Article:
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Nebraska Supreme Court suggests there may be a right to a jury trial in evictions

Nebraska Supreme Court suggests there may be a right to a jury trial in evictions

FOR IMMEDIATE RELEASE: JULY 21, 2023

Contacts:

Scott Mertz, Housing Justice Project Director, Legal Aid of Nebraska | smertz@legalaidofnebraska.org, (402) 348-1069 x 206

Caitlin Cedfeldt, Housing Justice Project Attorney, Legal Aid of Nebraska | ccedfeldt@legalaidofnebraska.org, 402.348.1069 x254

Sierra Salgado Pirigyi, Communications Director, Nebraska Appleseed | sierrasp@neappleseed.org, (402) 438-8853 x 116

LINCOLN, Neb. – The Nebraska Supreme Court issued a decision today in the case of NP Dodge Management Company v. Teresa Holcomb. Although the Court decided not to affirmatively rule on the issues because of mootness, three justices issued a thorough concurring opinion that recognizes the statute depriving Nebraskans of their right to a jury trial in eviction proceedings rests on “constitutionally fragile ground.” The Court recognized the grave constitutional concerns surrounding the state law and suggested that the legislature should review the issue. This is a positive indication that Nebraskans may in fact have a right to jury trial in these proceedings.

“Nebraskans deserve – and have for too long been denied – a fair process when faced with being separated from their homes,” says Kasey Ogle, Senior Staff Attorney for Collective Impact Lincoln, a partnership between Nebraska Appleseed and Civic Nebraska. “Although the Court was unable to recognize that Nebraskans have a constitutionally guaranteed right to a jury trial in eviction court proceedings today, the concurring opinion filed has made it more clear than ever that the right to a trial by jury is recognized by our State’s Constitution. We will not rest until a final authoritative opinion is issued recognizing this critical right.”

Ogle and Caitlin Cedfeldt of Legal Aid of Nebraska represented Teresa Holcomb, the tenant in the case. Additionally, in support of Ms. Holcomb, the ACLU of Nebraska, the Iowa/Nebraska NAACP, the Nebraska College of Law Civil Clinic, and Lindsay Belmont of Koenig|Dunne Law on behalf of the National Housing Law Project filed several amicus curiae (friend of the court) briefs.

“Evictions have become a horribly unfair process. In 1995, the Nebraska Legislature restricted access to the right to jury trials for eviction proceedings, and that went unquestioned for almost 30 years. Since that time, generations of Nebraskans have been forced from their homes,” says Ken Smith, Nebraska Appleseed’s Economic Justice Program Director. “It’s staggering when you think about the sheer number of people who have had their lives altered in such a fundamental way, without the option of a jury trial. And for nearly three decades, nobody bothered to challenge this unconstitutional law.”

“We are disappointed with the Court’s failure to reach a decision on the questions posed by this case, and we will continue to fight for tenant rights in Nebraska,” says Caitlin Cedfeldt, Housing Justice Project Attorney for Legal Aid of Nebraska. “Our data shows that individuals and families are more likely to remain housed when they have legal representation, which saves communities millions of dollars every year.”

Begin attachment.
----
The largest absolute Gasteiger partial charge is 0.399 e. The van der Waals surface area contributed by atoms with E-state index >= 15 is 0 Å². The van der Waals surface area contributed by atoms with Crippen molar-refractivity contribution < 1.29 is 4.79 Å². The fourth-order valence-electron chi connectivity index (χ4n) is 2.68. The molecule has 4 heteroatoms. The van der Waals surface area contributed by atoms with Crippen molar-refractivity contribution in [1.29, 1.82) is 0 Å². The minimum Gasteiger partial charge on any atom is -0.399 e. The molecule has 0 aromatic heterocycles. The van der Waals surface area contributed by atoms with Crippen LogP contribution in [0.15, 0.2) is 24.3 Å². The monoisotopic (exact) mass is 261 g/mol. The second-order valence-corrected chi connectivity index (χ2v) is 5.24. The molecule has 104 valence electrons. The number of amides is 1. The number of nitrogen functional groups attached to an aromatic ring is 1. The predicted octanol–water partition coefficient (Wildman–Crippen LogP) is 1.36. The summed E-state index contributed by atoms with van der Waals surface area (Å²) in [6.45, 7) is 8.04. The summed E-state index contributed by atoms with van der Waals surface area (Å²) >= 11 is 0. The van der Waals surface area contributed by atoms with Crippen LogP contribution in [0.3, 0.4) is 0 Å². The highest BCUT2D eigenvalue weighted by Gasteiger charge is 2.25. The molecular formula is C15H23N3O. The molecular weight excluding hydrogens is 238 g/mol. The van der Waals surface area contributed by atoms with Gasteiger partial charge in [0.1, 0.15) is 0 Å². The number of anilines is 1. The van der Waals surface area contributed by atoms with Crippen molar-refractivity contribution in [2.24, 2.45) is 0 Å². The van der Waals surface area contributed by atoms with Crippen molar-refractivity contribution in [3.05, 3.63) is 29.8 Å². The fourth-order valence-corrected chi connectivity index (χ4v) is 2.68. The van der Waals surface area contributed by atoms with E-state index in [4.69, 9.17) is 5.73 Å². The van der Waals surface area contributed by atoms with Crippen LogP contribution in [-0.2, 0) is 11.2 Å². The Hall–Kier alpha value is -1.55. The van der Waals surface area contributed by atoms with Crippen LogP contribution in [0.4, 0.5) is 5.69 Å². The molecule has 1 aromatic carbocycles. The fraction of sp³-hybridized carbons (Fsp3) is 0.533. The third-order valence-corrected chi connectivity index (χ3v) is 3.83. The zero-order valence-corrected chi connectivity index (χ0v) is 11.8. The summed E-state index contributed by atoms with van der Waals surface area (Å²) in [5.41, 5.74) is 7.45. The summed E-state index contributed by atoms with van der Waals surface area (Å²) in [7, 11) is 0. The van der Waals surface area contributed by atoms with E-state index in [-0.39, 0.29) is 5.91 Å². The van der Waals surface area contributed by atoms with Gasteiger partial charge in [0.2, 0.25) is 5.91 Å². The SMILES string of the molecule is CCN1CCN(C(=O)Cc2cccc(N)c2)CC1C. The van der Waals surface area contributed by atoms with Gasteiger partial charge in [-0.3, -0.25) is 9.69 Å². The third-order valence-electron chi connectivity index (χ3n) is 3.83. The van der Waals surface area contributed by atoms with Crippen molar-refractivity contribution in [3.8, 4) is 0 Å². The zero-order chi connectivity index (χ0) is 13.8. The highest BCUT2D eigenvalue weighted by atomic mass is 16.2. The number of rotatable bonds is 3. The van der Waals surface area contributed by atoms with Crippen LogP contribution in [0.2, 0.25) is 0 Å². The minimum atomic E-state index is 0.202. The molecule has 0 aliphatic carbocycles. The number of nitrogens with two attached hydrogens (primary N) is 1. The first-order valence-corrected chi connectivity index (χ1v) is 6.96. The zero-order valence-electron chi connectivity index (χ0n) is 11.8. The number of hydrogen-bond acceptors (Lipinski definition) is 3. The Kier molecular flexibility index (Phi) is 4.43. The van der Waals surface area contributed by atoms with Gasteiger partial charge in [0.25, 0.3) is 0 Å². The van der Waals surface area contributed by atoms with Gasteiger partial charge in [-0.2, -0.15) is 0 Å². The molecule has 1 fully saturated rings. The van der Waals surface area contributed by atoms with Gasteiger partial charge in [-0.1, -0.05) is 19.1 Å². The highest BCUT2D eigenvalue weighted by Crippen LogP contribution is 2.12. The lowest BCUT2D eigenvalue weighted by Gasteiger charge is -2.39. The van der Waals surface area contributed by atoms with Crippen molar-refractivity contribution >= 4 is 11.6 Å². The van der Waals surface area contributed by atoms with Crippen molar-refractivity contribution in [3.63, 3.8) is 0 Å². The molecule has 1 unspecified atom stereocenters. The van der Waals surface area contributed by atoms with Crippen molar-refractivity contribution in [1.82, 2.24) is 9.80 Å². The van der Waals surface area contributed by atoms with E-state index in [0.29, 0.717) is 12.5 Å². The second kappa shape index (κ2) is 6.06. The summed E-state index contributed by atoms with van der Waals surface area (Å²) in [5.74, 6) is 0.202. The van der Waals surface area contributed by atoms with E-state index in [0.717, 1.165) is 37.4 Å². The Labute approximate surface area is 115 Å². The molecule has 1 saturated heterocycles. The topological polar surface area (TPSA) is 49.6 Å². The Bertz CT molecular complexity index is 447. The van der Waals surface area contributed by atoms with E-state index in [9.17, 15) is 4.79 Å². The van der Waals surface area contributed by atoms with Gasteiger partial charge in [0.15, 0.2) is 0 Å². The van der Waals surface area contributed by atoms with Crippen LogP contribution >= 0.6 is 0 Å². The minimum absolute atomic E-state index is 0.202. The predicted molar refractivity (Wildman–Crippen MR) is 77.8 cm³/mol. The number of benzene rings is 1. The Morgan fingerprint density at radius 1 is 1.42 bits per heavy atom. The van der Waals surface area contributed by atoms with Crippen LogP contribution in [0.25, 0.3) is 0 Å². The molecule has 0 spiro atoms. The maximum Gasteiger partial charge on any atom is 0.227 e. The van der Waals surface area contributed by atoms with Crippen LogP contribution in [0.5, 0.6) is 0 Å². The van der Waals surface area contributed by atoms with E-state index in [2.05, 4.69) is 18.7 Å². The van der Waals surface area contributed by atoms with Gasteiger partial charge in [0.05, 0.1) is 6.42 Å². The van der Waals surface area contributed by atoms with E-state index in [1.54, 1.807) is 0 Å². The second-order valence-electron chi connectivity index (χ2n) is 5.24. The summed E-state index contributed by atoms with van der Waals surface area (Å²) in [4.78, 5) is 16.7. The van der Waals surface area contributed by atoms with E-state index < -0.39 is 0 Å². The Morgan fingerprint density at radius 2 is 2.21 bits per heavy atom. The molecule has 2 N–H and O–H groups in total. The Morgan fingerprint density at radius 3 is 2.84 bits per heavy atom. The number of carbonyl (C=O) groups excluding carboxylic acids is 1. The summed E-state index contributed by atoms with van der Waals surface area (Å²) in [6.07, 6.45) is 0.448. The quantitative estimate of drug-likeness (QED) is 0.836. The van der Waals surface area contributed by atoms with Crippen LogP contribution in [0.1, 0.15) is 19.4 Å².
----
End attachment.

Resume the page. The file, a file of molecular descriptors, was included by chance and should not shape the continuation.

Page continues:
“We have seen time and time again that access to an attorney changes lives and provides hope and opportunity. While the crux of this case was about the right to a jury trial, on a deeper level, it is also about the critical need for legal representation. Without it, low-income tenants cannot possibly navigate our complicated legal system and assert their rights, including the right to a jury trial,” states Laurie Heer Dale, Legal Aid of Nebraska Executive Director.

“The existing process for tenant eviction is extremely streamlined and one-sided,” concludes Cedfeldt. “We want all Nebraskans to know that they deserve access to a fair process when faced with being forcefully removed from their homes. And today, after the Nebraska Supreme Court’s ruling, people going through the eviction process should feel empowered to request a jury trial if they want one.”

Both Legal Aid of Nebraska and Nebraska Appleseed say they will continue to work on securing a right to jury for eviction proceedings.

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Legal Aid of Nebraska was established in 1963 and is the largest statewide non-profit civil legal aid provider in Nebraska, providing free high-quality services to low-income Nebraskans in all 93 counties. Legal Aid’s mission is, “to promote justice, dignity, hope and self-sufficiency through quality civil legal aid for those who have nowhere else to turn.”  Legal Aid has offices in Lincoln, Omaha, North Platte, Norfolk, Grand Island, Scottsbluff and Bancroft.

Nebraska Appleseed fights for justice and opportunity for all Nebraskans. Learn more at neappleseed.org.

Download this press release here.

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